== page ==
We were at my sister’s house for dinner. My nephew asked for a glass of chocolate milk. So my son, who is allergic to milk, asked for one as well. Before we could respond, my three year old nephew said this to my two-and-a-half year old son.
“You can’t have milk. It will make you sick.”
My sister and I looked at each other with proud parent eyes. After two years of us frantically making sure that the two boys – just eight months apart – didn’t switch sippy cups, her son understood that there were certain foods my son couldn’t have.
And then the moment was gone. My nephew kept repeating himself to the point of toddler taunting. My son replied “don’t talk to me like that,” which is what he says when he’s told something he doesn’t want to hear, usually when he’s being reprimanded, only in this case it was appropriate and a little bit disheartening too.
Up until this incident we haven’t really explained to our son that he has food allergies. We didn’t think he understood. We gave him a book about food allergies this Christmas but to him it was just about a bunch of bugs. Whenever he asks for a food he’s allergic to, we reply “it’ll make your tummy hurt.” And so far, that’s been sufficient, until now.
The morning after the above incident, our very first conversation included this exchange:
Him: “Mommy, B said I couldn’t have milk. It will make me sick.”
Me: “Yes, that’s right.”
Him: “I told him don’t talk to me like that.”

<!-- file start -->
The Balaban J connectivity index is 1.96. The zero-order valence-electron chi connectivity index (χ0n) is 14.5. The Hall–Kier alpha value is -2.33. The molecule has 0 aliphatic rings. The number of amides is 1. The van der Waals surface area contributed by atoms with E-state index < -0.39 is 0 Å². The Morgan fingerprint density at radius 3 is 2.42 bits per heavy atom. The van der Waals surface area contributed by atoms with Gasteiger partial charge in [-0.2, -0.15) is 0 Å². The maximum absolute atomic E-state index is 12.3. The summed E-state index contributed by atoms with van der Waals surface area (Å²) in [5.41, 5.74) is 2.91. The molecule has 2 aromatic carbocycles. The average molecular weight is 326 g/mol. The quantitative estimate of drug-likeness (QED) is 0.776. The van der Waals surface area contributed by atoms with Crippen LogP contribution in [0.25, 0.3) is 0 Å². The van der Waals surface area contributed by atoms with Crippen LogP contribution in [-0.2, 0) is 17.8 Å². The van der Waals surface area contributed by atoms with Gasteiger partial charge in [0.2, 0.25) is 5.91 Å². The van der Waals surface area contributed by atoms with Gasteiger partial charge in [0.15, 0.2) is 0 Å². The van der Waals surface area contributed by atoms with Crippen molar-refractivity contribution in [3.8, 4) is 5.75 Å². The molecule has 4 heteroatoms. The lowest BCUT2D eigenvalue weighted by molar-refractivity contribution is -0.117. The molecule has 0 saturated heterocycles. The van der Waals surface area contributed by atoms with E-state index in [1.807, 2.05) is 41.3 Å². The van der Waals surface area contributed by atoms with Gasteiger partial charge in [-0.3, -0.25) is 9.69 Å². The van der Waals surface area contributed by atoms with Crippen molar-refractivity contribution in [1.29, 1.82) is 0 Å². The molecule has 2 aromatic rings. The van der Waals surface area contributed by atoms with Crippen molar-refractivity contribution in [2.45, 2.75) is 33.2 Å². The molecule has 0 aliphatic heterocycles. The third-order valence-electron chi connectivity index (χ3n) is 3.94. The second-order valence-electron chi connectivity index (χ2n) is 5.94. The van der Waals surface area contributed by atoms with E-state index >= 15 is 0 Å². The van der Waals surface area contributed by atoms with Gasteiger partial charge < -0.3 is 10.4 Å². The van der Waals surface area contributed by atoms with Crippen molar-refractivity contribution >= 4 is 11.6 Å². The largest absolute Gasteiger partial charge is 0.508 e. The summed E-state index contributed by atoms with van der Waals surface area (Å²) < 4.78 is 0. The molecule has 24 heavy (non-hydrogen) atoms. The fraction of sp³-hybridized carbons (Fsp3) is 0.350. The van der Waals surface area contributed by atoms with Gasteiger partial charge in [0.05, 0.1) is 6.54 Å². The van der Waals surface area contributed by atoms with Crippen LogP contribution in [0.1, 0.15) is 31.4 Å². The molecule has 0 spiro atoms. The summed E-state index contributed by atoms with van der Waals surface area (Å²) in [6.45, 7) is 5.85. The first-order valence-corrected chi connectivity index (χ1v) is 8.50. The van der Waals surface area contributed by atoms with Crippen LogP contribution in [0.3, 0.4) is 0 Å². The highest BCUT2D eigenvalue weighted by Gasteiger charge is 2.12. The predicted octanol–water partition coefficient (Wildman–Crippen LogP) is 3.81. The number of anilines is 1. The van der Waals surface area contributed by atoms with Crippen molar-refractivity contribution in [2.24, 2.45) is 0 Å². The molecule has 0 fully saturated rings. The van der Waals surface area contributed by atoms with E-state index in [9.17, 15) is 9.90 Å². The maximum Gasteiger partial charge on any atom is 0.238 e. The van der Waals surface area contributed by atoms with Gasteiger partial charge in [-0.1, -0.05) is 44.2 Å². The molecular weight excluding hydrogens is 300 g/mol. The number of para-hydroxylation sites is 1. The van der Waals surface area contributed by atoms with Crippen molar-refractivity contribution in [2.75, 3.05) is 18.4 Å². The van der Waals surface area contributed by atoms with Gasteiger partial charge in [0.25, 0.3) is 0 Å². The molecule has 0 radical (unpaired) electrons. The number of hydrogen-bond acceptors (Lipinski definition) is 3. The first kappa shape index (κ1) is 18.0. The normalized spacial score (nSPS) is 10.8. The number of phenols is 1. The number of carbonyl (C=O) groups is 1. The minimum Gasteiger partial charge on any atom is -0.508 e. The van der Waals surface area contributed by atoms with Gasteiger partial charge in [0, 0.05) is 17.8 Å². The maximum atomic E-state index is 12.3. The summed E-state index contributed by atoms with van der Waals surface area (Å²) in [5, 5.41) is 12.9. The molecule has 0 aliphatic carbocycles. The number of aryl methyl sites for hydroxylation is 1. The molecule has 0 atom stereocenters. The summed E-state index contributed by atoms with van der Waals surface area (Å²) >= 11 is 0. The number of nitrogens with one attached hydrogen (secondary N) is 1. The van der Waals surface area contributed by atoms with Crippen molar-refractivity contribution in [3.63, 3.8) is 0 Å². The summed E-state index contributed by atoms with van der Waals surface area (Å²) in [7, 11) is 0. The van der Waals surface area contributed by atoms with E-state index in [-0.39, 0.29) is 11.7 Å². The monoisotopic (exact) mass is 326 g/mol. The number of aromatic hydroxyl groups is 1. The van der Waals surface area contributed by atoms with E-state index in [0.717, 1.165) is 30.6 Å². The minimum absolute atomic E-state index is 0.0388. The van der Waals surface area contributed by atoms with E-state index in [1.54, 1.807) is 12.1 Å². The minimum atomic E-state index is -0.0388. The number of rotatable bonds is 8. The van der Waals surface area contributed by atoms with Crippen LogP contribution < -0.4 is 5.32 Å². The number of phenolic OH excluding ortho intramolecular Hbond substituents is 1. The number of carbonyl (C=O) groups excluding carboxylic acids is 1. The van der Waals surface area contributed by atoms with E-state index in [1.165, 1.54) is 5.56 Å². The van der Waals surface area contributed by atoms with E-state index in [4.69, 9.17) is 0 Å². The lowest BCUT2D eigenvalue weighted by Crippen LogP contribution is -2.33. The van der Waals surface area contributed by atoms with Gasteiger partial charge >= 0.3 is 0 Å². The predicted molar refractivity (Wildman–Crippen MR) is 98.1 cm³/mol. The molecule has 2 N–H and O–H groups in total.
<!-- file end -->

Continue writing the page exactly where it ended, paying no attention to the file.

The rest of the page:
Me: “Yes, you did…”
Him: (Interrupts me) “I not sick.”
Me: “No, honey, you’re not sick. But milk will make you sick. It makes your tummy hurt.”
Him: “My tummy not hurt. My milk is in the fridge.”
Me: “Yes but the milk B drinks is a different kind and will make your tummy hurt.”
And then he looked at me confused about the difference between cow’s milk and soy milk and I realized we’ve arrived at the gray area I’ve been dreading. The place where he’s starting to understand but doesn’t quite get that there are different kinds of milk, cheese, yogurt, ice cream, cookies, cakes, pancakes – all the “normal” things we feed him made without the foods he’s allergic to.
I tried turning our morning conversation into a teaching moment by reading the food allergy book to him but he wanted nothing to do with the bugs, or his food allergies for that matter. So, I’ll just try to learn from it instead.
When did your child begin to understand food allergies? How did you explain it?